As well as the right for privacy, Cypherpunk ideas evolved further to bemoan the malpractice of central institutions to manipulate financial markets through ‘overreaching’ controls, a development of thought that Nakamoto appeared to firmly support. It’s
no surprise then that Bitcoin arose out of the depths of the Global Financial Crisis of 2008/2009 where public disgust of banking or ‘trusted financial parties’ were at record highs. It’s also no surprise that Bitcoin’s first known transaction participants
were the original Cypherpunk advocates from a decade before.
It is within this Cypherpunk rebellion that Bitcoin’s design can be fully realised, and that should not be understated. As Griffin Daughtry of fee.org suggests, the idea that Bitcoin can be separated
from this libertarian philosophy is fundamentally wrong.
To governments, Blockchain is the baby and Bitcoin is the bath-water
Even within their initial hostility and scepticism of Bitcoin, governments began to see the opportunity with blockchain — the underlying distributed ledger that facilitated Bitcoin as a digital currency. The technology could transform the way exchanges of
information are made across a variety of industries, speeding up processes and reducing costs.
While this technology is revolutionary, Bitcoin’s own freedom to operate on blockchain without the need for central and identity governance poses a problem. Without central KYC capability or any ability to assert control, the movement of Bitcoin currency
While the movement of Bitcoin tokens are traceable to anyone on its distributed blockchain ledger, ‘payers’ and ‘recipients’ are simply displayed as an unidentifiable address. Knowledge of who holds real ownership over an address or a specific token is neither
known to the blockchain or its observers. With this level of privacy, the unwanted potential to facilitate illegal trade, terrorism, laundering, human trafficking and tax evasion becomes possible.
In response, regulators still entertaining the existence of crypto-currency have enforced compliance on the opening of digital wallets through licenced crypto-platforms; allowing users to become identified and reconciled with tokens throughout the blockchain
process. While this leads to a world where both regulators and Bitcoin can co-exist, it seems to be an uncomfortable compromise for Bitcoin advocates.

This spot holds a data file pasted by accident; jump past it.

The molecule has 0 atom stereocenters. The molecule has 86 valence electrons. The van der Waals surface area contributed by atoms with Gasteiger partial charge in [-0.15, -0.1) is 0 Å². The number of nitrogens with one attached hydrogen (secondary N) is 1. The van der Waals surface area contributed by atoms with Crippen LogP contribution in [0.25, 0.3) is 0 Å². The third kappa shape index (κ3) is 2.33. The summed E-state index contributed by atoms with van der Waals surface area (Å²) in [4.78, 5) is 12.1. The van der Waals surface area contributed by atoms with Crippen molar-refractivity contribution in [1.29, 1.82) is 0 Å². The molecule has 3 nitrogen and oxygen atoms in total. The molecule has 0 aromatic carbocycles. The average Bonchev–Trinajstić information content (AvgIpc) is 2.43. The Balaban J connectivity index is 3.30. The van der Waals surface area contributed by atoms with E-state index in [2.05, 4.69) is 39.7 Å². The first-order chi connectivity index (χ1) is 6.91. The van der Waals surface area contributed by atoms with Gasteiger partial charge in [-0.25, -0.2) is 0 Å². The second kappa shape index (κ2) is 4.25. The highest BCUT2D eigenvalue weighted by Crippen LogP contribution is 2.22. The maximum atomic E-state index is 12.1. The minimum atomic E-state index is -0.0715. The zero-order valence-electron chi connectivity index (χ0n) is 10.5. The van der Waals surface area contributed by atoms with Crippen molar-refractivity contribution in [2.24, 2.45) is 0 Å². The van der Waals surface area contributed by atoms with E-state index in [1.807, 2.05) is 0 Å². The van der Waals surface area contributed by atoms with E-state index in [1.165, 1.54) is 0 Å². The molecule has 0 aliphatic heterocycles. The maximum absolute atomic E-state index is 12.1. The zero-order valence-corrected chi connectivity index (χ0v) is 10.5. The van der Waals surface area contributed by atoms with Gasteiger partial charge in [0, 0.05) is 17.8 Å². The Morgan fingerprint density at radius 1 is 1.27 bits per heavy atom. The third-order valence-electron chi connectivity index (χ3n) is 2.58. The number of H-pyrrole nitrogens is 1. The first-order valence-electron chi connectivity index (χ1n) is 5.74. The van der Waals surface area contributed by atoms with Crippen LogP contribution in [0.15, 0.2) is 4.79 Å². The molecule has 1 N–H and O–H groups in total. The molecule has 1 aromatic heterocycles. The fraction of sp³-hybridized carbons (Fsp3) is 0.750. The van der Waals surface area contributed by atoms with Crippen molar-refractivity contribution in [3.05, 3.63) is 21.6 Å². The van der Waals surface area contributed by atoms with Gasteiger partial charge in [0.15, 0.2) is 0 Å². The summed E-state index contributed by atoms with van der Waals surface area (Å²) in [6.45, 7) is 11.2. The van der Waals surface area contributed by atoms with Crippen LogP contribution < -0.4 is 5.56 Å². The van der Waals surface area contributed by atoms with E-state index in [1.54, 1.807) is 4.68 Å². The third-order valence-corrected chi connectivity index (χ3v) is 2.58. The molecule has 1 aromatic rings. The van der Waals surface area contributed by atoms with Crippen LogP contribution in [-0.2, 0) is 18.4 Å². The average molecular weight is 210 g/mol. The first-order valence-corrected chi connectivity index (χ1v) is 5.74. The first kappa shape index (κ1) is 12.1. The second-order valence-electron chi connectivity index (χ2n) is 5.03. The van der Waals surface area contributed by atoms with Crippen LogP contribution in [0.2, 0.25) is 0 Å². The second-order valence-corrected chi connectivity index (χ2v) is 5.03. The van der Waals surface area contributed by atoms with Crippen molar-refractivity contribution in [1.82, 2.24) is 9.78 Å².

Perhaps a temporary truce.
The rise of the dark ecosystem
Since Bitcoin is run on an open blockchain, it can be accessed and participated in from anywhere in the world. This means that one can simply circumvent crypto-platforms and develop their own Bitcoin address with a private access key. No amount of regulation
can change that. This possibility has already led to the rise of ‘dark eco-systems’ between criminals or privacy advocates (two very different groups) that operate outside of regulatory environments.
In order for these dark ecosystems to survive, they either need to become self-sufficient within themselves or require an outlet to exchange Bitcoin for tangible value, e.g. real USD or ‘clean’ digital tokens. In response, regulators have taken significant
steps by making it unlawful for compliance wallets to interchange with dark Bitcoin addresses or those within unregulated countries. The G7 has gone so far as to adopt new
measures to sanction states who do not conform to adequate AML or KYC financial standards. This may work to limit the effectiveness of underworld crypto-transactions; but whether it’s possible to bring the full scope of Bitcoin under the visibility of
the law remains to be seen.
If Bitcoin’s original design and Cypherpunk roots are to be considered, war will remain between Bitcoin and financial regulators. Bitcoin’s own creator leads by a telling example — who is, at present, sitting on billions of USD worth of token and with seemingly
no intention or temptation to cash in his chips to risk identity disclosure.
To Satoshi Nakamoto and his beloved Bitcoin, removing privacy was never part of the plan.